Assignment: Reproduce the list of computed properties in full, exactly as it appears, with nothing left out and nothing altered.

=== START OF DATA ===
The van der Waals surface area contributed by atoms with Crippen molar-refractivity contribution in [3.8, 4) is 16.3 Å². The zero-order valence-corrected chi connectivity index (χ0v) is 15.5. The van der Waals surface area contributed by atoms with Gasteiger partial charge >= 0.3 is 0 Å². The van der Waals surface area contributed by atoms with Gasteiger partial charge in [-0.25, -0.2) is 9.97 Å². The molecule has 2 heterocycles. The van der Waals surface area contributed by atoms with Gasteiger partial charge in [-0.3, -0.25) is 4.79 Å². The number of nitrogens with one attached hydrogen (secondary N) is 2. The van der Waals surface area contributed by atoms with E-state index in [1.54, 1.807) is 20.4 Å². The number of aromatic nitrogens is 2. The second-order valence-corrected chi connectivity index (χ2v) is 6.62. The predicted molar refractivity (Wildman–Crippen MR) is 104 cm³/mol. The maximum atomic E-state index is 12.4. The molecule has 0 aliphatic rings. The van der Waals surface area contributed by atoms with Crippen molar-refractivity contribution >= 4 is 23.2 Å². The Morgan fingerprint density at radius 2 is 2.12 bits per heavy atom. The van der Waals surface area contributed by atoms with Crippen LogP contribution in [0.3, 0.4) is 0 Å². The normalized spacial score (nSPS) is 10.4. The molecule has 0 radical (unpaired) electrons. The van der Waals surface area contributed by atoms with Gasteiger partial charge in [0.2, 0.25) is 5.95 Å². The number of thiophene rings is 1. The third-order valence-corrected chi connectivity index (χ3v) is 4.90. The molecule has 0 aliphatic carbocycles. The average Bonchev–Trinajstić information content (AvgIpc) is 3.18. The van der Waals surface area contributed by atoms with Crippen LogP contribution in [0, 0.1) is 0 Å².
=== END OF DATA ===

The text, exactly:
The van der Waals surface area contributed by atoms with Crippen molar-refractivity contribution in [3.8, 4) is 16.3 Å². The zero-order valence-corrected chi connectivity index (χ0v) is 15.5. The van der Waals surface area contributed by atoms with Gasteiger partial charge >= 0.3 is 0 Å². The van der Waals surface area contributed by atoms with Gasteiger partial charge in [-0.25, -0.2) is 9.97 Å². The molecule has 2 heterocycles. The van der Waals surface area contributed by atoms with Gasteiger partial charge in [-0.3, -0.25) is 4.79 Å². The number of nitrogens with one attached hydrogen (secondary N) is 2. The van der Waals surface area contributed by atoms with E-state index in [1.54, 1.807) is 20.4 Å². The number of aromatic nitrogens is 2. The second-order valence-corrected chi connectivity index (χ2v) is 6.62. The predicted molar refractivity (Wildman–Crippen MR) is 104 cm³/mol. The maximum atomic E-state index is 12.4. The molecule has 0 aliphatic rings. The van der Waals surface area contributed by atoms with Crippen molar-refractivity contribution >= 4 is 23.2 Å². The Morgan fingerprint density at radius 2 is 2.12 bits per heavy atom. The van der Waals surface area contributed by atoms with Crippen LogP contribution in [0.3, 0.4) is 0 Å². The normalized spacial score (nSPS) is 10.4. The molecule has 0 radical (unpaired) electrons. The van der Waals surface area contributed by atoms with Gasteiger partial charge in [0.2, 0.25) is 5.95 Å². The number of thiophene rings is 1. The third-order valence-corrected chi connectivity index (χ3v) is 4.90. The molecule has 0 aliphatic carbocycles. The average Bonchev–Trinajstić information content (AvgIpc) is 3.18. The van der Waals surface area contributed by atoms with Crippen LogP contribution in [0, 0.1) is 0 Å².